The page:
Metabolism of furan leads to the formation of protein adducts in the target organ. The first bioactivation step comprises the oxidation of cytochrome P450-catalysed of furan, which generates cis-2-butene-1,4-dial (BDA). BDA can react with lysine to form pyrrolin-2-one adducts [70]. This metabolite directly reacts with DNA nucleophiles and proteins [74]. It is also known as a bacterial mutagen in Ames assay strain TA104. According to metabolic studies, this reactive metabolite is formed in vivo [74]. BDA was found to react with glutathione (GSH) generating 2-(S-glutathionyl) butanedial (GSH-BDA), which reacts in turn with lysine forming GSH-BDA-lysine cross-links. Relative reactivity of these two intermediates was explored by the reaction of cytochrome c with BDA in the existence and absence of GSH [75]. Using MALDI-TOF mass spectrometry, BDA was found to react widely with cytochrome c forming adducts (which add 66 Da to the protein) according to pyrrolinone adducts formation. On the other hand, when GSH was added to the reaction, the overall extent of adduct formation was reduced. Briefly, the majority of adducts arose on lysine residues contributing to the carcinogenic hazard of furan [71]. By using liquid chromatography, tryptic peptides analysis clarified a cross-link between GSH-BDA and lysine 107 of histone H2B isolated from male F344 rats’ liver exposed to carcinogenic doses of furan. This cross-link was detected before the identification of epigenetic changes and occurred at a lysine residue that is known as a target for epigenetic modifications and crucial for nucleosome stability [76].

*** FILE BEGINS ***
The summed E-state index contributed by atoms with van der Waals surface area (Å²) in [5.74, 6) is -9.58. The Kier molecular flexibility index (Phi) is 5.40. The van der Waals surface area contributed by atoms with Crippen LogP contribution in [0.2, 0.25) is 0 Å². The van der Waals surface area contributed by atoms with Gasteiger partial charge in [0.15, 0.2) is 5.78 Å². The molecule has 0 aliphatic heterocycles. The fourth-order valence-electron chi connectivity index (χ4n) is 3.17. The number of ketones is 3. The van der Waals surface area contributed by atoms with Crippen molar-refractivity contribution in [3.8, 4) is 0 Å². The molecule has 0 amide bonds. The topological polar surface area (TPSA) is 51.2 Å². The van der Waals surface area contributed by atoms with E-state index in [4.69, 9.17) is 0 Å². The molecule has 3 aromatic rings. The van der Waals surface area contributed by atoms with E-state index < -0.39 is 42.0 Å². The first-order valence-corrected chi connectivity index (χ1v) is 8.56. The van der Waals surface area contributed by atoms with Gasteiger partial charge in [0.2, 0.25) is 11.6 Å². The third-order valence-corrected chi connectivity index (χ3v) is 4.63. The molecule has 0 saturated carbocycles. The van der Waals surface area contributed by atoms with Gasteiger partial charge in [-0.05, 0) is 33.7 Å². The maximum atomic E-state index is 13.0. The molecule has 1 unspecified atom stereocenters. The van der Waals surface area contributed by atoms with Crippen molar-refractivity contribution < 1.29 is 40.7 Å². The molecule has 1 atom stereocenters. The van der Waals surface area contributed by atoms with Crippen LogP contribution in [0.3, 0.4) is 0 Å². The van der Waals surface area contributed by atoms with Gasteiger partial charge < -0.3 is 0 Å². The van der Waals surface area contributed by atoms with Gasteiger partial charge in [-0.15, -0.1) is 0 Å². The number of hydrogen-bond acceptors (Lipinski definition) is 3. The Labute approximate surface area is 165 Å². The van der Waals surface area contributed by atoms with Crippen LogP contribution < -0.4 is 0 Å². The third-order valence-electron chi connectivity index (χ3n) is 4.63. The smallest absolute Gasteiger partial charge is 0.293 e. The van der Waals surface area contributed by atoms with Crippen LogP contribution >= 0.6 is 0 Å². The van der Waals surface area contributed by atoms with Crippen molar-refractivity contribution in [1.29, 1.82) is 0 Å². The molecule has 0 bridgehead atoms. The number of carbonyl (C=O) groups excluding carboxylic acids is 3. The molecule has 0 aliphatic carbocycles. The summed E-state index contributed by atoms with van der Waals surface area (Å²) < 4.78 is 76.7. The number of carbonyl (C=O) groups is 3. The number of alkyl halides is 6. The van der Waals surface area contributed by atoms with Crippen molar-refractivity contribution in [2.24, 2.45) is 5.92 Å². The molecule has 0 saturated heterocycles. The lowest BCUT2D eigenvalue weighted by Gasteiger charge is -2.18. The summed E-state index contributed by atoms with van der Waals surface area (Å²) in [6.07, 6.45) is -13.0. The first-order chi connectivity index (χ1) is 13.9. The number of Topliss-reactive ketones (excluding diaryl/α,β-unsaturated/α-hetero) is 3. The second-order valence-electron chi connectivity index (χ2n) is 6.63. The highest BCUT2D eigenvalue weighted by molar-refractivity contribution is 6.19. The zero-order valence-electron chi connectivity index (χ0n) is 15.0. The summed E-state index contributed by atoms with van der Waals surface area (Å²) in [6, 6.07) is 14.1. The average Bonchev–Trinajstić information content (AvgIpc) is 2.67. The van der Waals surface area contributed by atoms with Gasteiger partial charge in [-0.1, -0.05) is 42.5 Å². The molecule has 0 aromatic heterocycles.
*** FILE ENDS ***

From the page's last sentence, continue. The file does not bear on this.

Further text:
Being a hepatocarcinogen in mice and rats, furan induced an enhancement for cytotoxic pathways represented by signalling of stress-activated protein kinase (SAPK) and death receptor (DR5 and TNF-alpha), and proliferation through extracellular signal-regulated kinases (ERKs) and TNF-α. In addition, NF-kappa B and c-Jun (genes essential for liver regeneration) were involved in response to furan [76]. Previous studies applying furan high doses revealed that it induced tumours at nearly 100% incidence at all doses [77]. Fraction of H-ras codon 61 CAA to AAA mutation was increased in liver tumours of furan-treated mice [78]. Besides, furan has a deleterious impact on the activity of crucial target enzymes included in ATP synthesis, glycolysis, redox regulation as well as b-oxidation in rat liver. After treatment with a high dose of furan, it was found that glyceraldehyde-3-phosphate dehydrogenase was significantly inhibited and observed some metabolic changes reliable to blockage of the glycolytic breakdown of glucose in the liver of the rat. Despite an increase in enoyl-CoA hydratase activity, an enhancement of ketone bodies production and a reduction in the activity of succinate dehydrogenase were recorded as a result of furan treatment. These enzymatic changes were linked to impairments occurring in cellular processes affecting the metabolic pathways and antioxidant defence and indicate mitochondrial dysfunction as a serious incident in furan toxicity [79]. Moreover, targets of putative protein of furan reactive metabolites induced functional damage of numerous individual proteins and interference with pathways, especially that of mitochondrial energy production, redox regulation, and protein folding. This damage represented critical targets of furan toxicity and can combine together to disturb cell homeostasis and cause the cell death of hepatocytes [80].